I'm just surprised that you seemed to have a strict definition available at hand.

Anyway here's some useful reading:
http://www.jafaphotography.com/achiving_correct_exposure.htm

In any case, what acetylcholine was referring to was not so much about exposure than tone, colour, contrast and sharpness settings in digicams.
Well, Tert may not haved phrased it correctly but I'm not saying there's a fixed definition for it. There's always a window of acceptable exposure for most people in which they would deem a shot as well exposed.
Here's also some useful reading:
ttp://www.luminous-landscape.com/tutorials/understanding-series/understandexposure.shtml
 

StreetShooter

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#16
This is an interesting thread and I have benefited from the exchange. Quite a few things I have read about have finally clicked together. This is what I have learnt:

1. A technically well-exposed shot would have both shadow details and highlight details intact. An underexposed shot would lose the shadow details and an overexposed shot would have blown-out highlights. An ideal exposure would be somewhere in between, as far as possible.

2. However, this is not always possible in the case of a high contrast scene (eg bright sunlight and dark shadows in the same scene) because of limits in the dynamic range of any media. When they say film has a better dynamic range than digital, this is what they mean: you are able to better capture a high contrast scene with film rather than digital, which will either blow out the highlights or lose the shadow detail or both.

3. What tert was saying is simply that a photographer may choose to deliberately overexpose or underexpose to achieve high-key or low-key effects respectively, and from the point of view of an artistically-inclined photographer, there is no such thing as "proper" exposure.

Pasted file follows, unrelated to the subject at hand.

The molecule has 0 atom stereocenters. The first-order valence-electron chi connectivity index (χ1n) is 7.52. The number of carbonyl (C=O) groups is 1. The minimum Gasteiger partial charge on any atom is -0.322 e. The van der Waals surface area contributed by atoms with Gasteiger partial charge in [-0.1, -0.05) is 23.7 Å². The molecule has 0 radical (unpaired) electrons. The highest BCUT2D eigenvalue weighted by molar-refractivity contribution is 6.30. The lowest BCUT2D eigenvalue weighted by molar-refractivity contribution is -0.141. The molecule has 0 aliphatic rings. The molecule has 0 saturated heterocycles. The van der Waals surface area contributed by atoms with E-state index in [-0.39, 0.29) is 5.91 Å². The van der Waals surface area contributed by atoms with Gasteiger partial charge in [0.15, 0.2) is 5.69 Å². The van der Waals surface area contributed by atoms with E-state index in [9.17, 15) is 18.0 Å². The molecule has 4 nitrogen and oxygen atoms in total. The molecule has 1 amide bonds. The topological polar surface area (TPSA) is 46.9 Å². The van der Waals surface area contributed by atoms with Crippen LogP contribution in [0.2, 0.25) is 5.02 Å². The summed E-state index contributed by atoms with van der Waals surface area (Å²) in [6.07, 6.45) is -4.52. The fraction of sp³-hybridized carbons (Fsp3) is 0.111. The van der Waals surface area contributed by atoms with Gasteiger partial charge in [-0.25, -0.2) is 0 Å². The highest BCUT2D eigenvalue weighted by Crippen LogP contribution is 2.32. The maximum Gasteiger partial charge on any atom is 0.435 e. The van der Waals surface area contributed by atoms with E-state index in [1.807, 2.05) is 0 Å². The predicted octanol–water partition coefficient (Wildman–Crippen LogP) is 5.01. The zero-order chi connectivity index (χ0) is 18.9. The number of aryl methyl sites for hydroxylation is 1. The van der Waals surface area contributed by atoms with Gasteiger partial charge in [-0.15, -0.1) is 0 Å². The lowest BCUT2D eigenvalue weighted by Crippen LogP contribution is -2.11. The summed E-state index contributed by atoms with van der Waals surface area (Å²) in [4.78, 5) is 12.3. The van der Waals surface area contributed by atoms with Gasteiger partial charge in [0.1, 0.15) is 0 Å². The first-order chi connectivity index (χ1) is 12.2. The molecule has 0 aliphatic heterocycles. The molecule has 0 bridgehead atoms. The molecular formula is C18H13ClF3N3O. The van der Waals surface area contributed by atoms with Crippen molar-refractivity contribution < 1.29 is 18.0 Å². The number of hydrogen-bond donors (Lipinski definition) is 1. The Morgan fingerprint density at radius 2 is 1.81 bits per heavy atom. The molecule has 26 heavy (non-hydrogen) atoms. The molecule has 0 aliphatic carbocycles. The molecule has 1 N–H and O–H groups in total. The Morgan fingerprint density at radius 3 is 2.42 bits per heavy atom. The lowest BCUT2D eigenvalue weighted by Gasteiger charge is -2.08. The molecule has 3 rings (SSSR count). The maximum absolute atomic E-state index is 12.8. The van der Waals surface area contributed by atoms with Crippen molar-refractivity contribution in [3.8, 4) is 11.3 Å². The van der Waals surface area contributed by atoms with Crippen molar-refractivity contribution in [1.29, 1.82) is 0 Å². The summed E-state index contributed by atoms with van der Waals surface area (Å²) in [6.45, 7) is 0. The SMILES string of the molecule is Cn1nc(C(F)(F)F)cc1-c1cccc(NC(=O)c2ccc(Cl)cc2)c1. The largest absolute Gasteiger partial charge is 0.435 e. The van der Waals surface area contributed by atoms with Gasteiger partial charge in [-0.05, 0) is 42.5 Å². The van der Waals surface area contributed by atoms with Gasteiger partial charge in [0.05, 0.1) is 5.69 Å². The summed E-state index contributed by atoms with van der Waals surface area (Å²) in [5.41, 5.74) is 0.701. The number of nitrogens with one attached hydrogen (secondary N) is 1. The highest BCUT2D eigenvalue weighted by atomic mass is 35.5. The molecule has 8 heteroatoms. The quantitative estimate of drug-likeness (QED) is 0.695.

As for poor acetylcholine, it's hard to tell image quality from a small jpeg. What you need are 100% crops, and even then you need a practised eye to discern what's good and bad. My advice is simply to take the word of the reviewer (Phil Askey of dpreview.com is pretty unbiased, in my opinion - but then I like Canon, too) ;) .
 

StreetShooter

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#17
Incidentally, the best way to get around the limited dynamic range of digital is simply to take 2 shots of the same high-contrast scene, metering first for the highlights, then for the shadows, and merging them into one picture via a mask.
 

tert

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#19
My apologies for the mis-articulation. The meaning of my statement was what as Streets had illustrated.

That was the reason why i chose to say that the histogram is a "tool to evaluate whether a picture is properly exposed; as opposed to saying that the histogram can be used to "determine" whether a proper exposure has been achieved.

:)